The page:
Wednesday, March 4, 2015

Wednesday Review: Shall We Not Revenge

Title: Shall We Not Revenge
Author: D.M. Pirrone
Publisher: Allium Press of Chicago
Publication date: 2014
Genre: Historical Fiction
Price: Paperback $14.40; Kindle $6.99
Where to purchase: Amazon and Barnes and Noble
Reviewer: Cybelle Greenlaw
From the cover: In the harsh early winter months of 1872, while Chicago is still smoldering from the Great Fire, Irish Catholic detective Frank Hanley is assigned the case of a murdered Orthodox Jewish rabbi. His investigation proves difficult when the neighborhood's Yiddish-speaking residents, wary of outsiders, are reluctant to talk. But when the rabbi's headstrong daughter, Rivka, unexpectedly offers to help Hanley find her father's killer, the detective receives much more than the break he was looking for.
Their pursuit of the truth draws Rivka and Hanley closer together and leads them to a relief organization run by the city's wealthy movers and shakers. Along the way, they uncover a web of political corruption, crooked cops, and well-buried ties to two notorious Irish gangsters from Hanley's checkered past. Even after he is kicked off the case, stripped of his badge, and thrown in jail, Hanley refuses to quit. With a personal vendetta to settle for an innocent life lost, he is determined to expose a complicated criminal scheme, not only for his own sake, but for Rivka's as well.
Good afternoon! This week I had the pleasure of reading D.M. Pirrone's carefully researched novel, Shall We Not Revenge.  The author, a Chicago native, creates a vivid portrait of the city and its inhabitants in the months following the Great Fire. Much of the city has been brought to ruin. A variety of ethnic groups struggle to survive, and tensions run high among them. When Rabbi Kelmansky is found murdered in his synagogue, Detective Frank Hanley fears accusations could cause an escalation of hostilities.

 Kelmansky's daughter, Rivka, discovered the body, and Hanley is immediately impressed by her determination and steady nerves. Against the wishes of her elders, Rivka volunteers to help Hanley, first as a Yiddish translator, then as an unofficial investigator in her father's murder. Hanley soon learns that the rabbi was well-known and loved even by those outside the close-knit Jewish community, but he hid a great secret even from Rivka. With the help of a few close friends, the rabbi had become a sort of Robin Hood, stealing supplies from the Relief and Aid Society to give to the poorest of the poor. The Aid, created to help victims of the fire, was run by prominent, extremely snobbish members of society, who frequently refused aid to those who most needed it, generally on spurious grounds of moral turpitude. The discovery of the rabbi's covert activity deepens the mystery of his death and opens the investigation to a range of suspects, including thugs from Hanley's checkered past and members of high society.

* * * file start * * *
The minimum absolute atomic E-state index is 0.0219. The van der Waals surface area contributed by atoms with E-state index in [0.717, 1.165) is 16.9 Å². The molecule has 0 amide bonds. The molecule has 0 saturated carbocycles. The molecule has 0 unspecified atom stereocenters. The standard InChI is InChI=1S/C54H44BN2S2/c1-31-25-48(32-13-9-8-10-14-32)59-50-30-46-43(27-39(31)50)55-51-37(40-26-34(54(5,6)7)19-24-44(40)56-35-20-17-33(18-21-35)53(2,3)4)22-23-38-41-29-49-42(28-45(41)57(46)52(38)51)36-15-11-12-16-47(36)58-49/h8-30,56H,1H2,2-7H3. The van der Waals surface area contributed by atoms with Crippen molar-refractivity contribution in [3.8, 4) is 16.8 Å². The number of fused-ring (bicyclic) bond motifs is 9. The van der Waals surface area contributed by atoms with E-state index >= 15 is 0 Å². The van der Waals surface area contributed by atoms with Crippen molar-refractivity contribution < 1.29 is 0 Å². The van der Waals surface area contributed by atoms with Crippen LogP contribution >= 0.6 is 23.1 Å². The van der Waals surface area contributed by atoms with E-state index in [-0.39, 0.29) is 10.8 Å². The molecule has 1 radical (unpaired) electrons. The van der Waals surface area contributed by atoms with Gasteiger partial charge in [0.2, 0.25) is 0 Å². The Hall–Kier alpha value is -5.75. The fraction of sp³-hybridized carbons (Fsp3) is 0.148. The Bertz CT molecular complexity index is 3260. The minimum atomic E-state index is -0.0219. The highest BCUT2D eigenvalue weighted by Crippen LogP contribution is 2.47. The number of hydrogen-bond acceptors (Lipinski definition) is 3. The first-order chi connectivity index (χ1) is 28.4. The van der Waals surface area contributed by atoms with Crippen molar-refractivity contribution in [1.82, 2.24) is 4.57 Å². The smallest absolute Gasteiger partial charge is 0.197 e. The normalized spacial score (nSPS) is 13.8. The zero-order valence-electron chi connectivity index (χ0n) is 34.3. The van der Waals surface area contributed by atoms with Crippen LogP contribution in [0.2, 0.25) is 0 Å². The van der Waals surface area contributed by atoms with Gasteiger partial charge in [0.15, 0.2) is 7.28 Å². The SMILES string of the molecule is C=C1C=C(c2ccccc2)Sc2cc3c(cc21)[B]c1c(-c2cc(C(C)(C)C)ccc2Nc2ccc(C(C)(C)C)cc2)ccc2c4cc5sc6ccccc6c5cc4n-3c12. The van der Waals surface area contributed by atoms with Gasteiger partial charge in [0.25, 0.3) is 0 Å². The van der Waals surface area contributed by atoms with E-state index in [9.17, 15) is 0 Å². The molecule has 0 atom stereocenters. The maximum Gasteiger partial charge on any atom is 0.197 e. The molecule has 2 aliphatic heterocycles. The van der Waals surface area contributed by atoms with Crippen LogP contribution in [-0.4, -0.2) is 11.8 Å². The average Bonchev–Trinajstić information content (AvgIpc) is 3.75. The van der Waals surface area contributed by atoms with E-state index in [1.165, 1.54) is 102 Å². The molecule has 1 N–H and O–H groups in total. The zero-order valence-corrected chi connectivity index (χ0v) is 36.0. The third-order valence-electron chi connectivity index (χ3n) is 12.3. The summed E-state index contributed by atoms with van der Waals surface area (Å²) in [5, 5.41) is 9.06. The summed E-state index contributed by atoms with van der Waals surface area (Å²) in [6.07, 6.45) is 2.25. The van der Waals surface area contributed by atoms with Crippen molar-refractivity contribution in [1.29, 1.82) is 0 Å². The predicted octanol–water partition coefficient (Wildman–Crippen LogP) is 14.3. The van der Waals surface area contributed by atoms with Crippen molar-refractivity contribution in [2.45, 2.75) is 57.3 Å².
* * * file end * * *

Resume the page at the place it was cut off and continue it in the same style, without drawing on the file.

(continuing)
The book is highly engaging and moving. The overwhelming poverty and desperation of Chicago's newly homeless citizens is heartbreaking. One of the most memorable minor characters is a child selling souvenirs from the fire. Though starving and cold, the boy is reluctant to accept more than he asked for a pair of half-melted scissors. The reader can imagine his family's embarrassment at the prospect of asking for charity and how they must emphasized the virtue of hard work. Throughout the book, the city's poor manage to prove themselves more noble than the members of The Aid, and it is very difficult not to be angered by the injustices they are forced to suffer.

Needless  to say, I highly recommend this book. It's a well-constructed mystery in a gritty, historically accurate setting. The unusual partnership between Rivka and Hanley is touching and rather inspiring. Indeed, I very much hope there will be a sequel!

Monday, March 2, 2015

A Call to Keep Writing...

Mark here! As we start a new month at HOF, I thought I would take a back seat to my guest blogger early rather than later. I'll have something pithy, hopefully, before we hit April.  Today, I would like to introduce everyone to Jeff Charbonneau.  Jeff was a former student of mine, is a current colleague and great friend, and teaches our upper-division Science classes at Zillah High School. Jeff was also the National Teacher of the Year for 2013, and has spent the bulk of the last year traveling the globe, interacting with educators, serving as an ambassador, champion, and liason for learning. While our blog's name implies a fantasy focus, I thought it could still be instructive to get Jeff's perspective on what we do and how it impacts what he does. Everyone: Jeff Charbonneau.

I am a science teacher.
I teach chemistry, physics, and engineering. I teach about quantum mechanics, wave-particle duality, and relativity.
The irony is that I am not really concerned with the actual content of my courses. Don’t get me wrong, content is important. My courses are rigorous; so much so that every course I teach to my high school students, counts for college credit.
However, content is the method, not the goal. Content is a tool that we use to teach with.

The actual goal of education is to help students develop the ability to use all of their combined skills and resources to solve problems.
My science classes can certainly help students add to their problem solving tool box. Learning how solid metals undergo phase change and ionization during the ionic bonding process allows my students the opportunity to take a complex set of data, break it down and identify trends to predict future outcomes. At least in theory, anyway.
Far too often, though, the science lab can get reduced to performing experiments with predetermined outcomes that the student has already learned about and are being “confirmed” by completing specified tasks.